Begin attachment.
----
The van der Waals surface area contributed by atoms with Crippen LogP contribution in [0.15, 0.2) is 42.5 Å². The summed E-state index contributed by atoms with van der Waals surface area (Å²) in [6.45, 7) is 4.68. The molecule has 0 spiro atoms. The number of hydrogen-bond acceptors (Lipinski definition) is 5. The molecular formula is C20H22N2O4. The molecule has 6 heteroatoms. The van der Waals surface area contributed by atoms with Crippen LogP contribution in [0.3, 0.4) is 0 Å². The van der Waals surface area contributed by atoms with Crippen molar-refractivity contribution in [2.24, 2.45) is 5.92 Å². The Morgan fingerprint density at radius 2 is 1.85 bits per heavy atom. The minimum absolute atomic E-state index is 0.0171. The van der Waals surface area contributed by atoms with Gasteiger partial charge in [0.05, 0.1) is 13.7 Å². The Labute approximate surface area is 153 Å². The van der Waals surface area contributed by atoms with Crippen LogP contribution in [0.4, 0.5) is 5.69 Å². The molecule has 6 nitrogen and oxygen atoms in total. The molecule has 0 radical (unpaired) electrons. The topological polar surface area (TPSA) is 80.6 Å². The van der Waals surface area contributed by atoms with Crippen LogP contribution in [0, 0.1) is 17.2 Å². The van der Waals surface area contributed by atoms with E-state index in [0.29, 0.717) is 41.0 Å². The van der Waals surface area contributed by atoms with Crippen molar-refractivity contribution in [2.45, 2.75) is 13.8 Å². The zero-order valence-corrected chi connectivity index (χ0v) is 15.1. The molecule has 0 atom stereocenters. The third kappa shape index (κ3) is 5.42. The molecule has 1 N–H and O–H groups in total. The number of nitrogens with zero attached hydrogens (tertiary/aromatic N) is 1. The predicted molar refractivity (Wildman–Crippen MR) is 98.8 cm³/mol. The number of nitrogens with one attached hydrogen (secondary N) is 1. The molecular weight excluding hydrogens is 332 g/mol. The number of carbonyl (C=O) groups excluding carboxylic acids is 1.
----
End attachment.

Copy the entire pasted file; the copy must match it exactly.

The van der Waals surface area contributed by atoms with Crippen LogP contribution in [0.15, 0.2) is 42.5 Å². The summed E-state index contributed by atoms with van der Waals surface area (Å²) in [6.45, 7) is 4.68. The molecule has 0 spiro atoms. The number of hydrogen-bond acceptors (Lipinski definition) is 5. The molecular formula is C20H22N2O4. The molecule has 6 heteroatoms. The van der Waals surface area contributed by atoms with Crippen LogP contribution in [0.3, 0.4) is 0 Å². The van der Waals surface area contributed by atoms with Crippen molar-refractivity contribution in [2.24, 2.45) is 5.92 Å². The Morgan fingerprint density at radius 2 is 1.85 bits per heavy atom. The minimum absolute atomic E-state index is 0.0171. The van der Waals surface area contributed by atoms with Gasteiger partial charge in [0.05, 0.1) is 13.7 Å². The Labute approximate surface area is 153 Å². The van der Waals surface area contributed by atoms with Crippen LogP contribution in [0.4, 0.5) is 5.69 Å². The molecule has 6 nitrogen and oxygen atoms in total. The molecule has 0 radical (unpaired) electrons. The topological polar surface area (TPSA) is 80.6 Å². The van der Waals surface area contributed by atoms with Crippen LogP contribution in [0, 0.1) is 17.2 Å². The van der Waals surface area contributed by atoms with E-state index in [0.29, 0.717) is 41.0 Å². The van der Waals surface area contributed by atoms with Crippen molar-refractivity contribution in [2.45, 2.75) is 13.8 Å². The zero-order valence-corrected chi connectivity index (χ0v) is 15.1. The molecule has 0 atom stereocenters. The third kappa shape index (κ3) is 5.42. The molecule has 1 N–H and O–H groups in total. The number of nitrogens with zero attached hydrogens (tertiary/aromatic N) is 1. The predicted molar refractivity (Wildman–Crippen MR) is 98.8 cm³/mol. The number of nitrogens with one attached hydrogen (secondary N) is 1. The molecular weight excluding hydrogens is 332 g/mol. The number of carbonyl (C=O) groups excluding carboxylic acids is 1.